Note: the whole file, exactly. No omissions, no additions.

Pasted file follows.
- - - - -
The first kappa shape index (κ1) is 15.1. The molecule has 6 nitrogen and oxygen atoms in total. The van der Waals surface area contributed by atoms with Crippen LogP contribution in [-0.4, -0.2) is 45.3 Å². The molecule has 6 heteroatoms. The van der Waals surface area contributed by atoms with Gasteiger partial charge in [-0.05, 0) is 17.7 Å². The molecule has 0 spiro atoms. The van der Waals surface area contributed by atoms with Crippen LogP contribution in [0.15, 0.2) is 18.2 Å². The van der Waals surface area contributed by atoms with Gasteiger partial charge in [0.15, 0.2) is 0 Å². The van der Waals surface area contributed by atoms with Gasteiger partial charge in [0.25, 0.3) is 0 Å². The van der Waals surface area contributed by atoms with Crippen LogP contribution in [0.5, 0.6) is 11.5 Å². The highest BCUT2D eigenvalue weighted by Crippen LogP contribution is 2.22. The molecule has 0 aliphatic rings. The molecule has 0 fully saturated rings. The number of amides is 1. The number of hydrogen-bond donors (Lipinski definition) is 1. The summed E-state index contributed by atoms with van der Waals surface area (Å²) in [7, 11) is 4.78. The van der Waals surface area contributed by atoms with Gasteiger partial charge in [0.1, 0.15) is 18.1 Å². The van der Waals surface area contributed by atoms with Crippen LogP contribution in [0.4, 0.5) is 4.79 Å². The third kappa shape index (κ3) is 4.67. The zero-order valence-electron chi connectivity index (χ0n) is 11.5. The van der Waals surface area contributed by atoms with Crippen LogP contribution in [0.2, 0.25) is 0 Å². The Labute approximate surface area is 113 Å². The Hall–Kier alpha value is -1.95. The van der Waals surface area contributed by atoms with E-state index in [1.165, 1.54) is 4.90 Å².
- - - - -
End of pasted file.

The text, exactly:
The first kappa shape index (κ1) is 15.1. The molecule has 6 nitrogen and oxygen atoms in total. The van der Waals surface area contributed by atoms with Crippen LogP contribution in [-0.4, -0.2) is 45.3 Å². The molecule has 6 heteroatoms. The van der Waals surface area contributed by atoms with Gasteiger partial charge in [-0.05, 0) is 17.7 Å². The molecule has 0 spiro atoms. The van der Waals surface area contributed by atoms with Crippen LogP contribution in [0.15, 0.2) is 18.2 Å². The van der Waals surface area contributed by atoms with Gasteiger partial charge in [0.15, 0.2) is 0 Å². The van der Waals surface area contributed by atoms with Gasteiger partial charge in [0.25, 0.3) is 0 Å². The van der Waals surface area contributed by atoms with Crippen LogP contribution in [0.5, 0.6) is 11.5 Å². The highest BCUT2D eigenvalue weighted by Crippen LogP contribution is 2.22. The molecule has 0 aliphatic rings. The molecule has 0 fully saturated rings. The number of amides is 1. The number of hydrogen-bond donors (Lipinski definition) is 1. The summed E-state index contributed by atoms with van der Waals surface area (Å²) in [7, 11) is 4.78. The van der Waals surface area contributed by atoms with Gasteiger partial charge in [0.1, 0.15) is 18.1 Å². The van der Waals surface area contributed by atoms with Crippen LogP contribution in [0.4, 0.5) is 4.79 Å². The third kappa shape index (κ3) is 4.67. The zero-order valence-electron chi connectivity index (χ0n) is 11.5. The van der Waals surface area contributed by atoms with Crippen LogP contribution in [0.2, 0.25) is 0 Å². The Labute approximate surface area is 113 Å². The Hall–Kier alpha value is -1.95. The van der Waals surface area contributed by atoms with E-state index in [1.165, 1.54) is 4.90 Å².